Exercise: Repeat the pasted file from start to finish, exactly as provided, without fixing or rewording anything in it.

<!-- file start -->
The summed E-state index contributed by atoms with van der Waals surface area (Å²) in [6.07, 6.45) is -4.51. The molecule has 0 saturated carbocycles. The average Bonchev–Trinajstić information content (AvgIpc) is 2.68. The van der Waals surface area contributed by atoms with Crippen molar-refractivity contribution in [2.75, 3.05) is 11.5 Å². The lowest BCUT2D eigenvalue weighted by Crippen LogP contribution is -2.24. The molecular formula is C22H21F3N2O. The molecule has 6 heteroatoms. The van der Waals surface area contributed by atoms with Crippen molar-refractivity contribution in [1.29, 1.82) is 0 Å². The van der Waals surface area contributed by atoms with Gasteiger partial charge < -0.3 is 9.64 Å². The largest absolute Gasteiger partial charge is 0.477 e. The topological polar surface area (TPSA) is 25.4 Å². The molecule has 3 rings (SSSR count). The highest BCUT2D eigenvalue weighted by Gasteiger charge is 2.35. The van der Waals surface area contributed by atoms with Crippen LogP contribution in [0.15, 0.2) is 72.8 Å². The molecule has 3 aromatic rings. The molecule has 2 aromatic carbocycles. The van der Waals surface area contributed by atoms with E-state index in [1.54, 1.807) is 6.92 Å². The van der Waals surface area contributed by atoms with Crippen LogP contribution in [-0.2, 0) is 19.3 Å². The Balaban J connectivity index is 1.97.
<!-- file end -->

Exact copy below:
The summed E-state index contributed by atoms with van der Waals surface area (Å²) in [6.07, 6.45) is -4.51. The molecule has 0 saturated carbocycles. The average Bonchev–Trinajstić information content (AvgIpc) is 2.68. The van der Waals surface area contributed by atoms with Crippen molar-refractivity contribution in [2.75, 3.05) is 11.5 Å². The lowest BCUT2D eigenvalue weighted by Crippen LogP contribution is -2.24. The molecular formula is C22H21F3N2O. The molecule has 6 heteroatoms. The van der Waals surface area contributed by atoms with Crippen molar-refractivity contribution in [1.29, 1.82) is 0 Å². The van der Waals surface area contributed by atoms with Gasteiger partial charge < -0.3 is 9.64 Å². The largest absolute Gasteiger partial charge is 0.477 e. The topological polar surface area (TPSA) is 25.4 Å². The molecule has 3 rings (SSSR count). The highest BCUT2D eigenvalue weighted by Gasteiger charge is 2.35. The van der Waals surface area contributed by atoms with Crippen LogP contribution in [0.15, 0.2) is 72.8 Å². The molecule has 3 aromatic rings. The molecule has 2 aromatic carbocycles. The van der Waals surface area contributed by atoms with E-state index in [1.54, 1.807) is 6.92 Å². The van der Waals surface area contributed by atoms with Crippen LogP contribution in [-0.2, 0) is 19.3 Å². The Balaban J connectivity index is 1.97.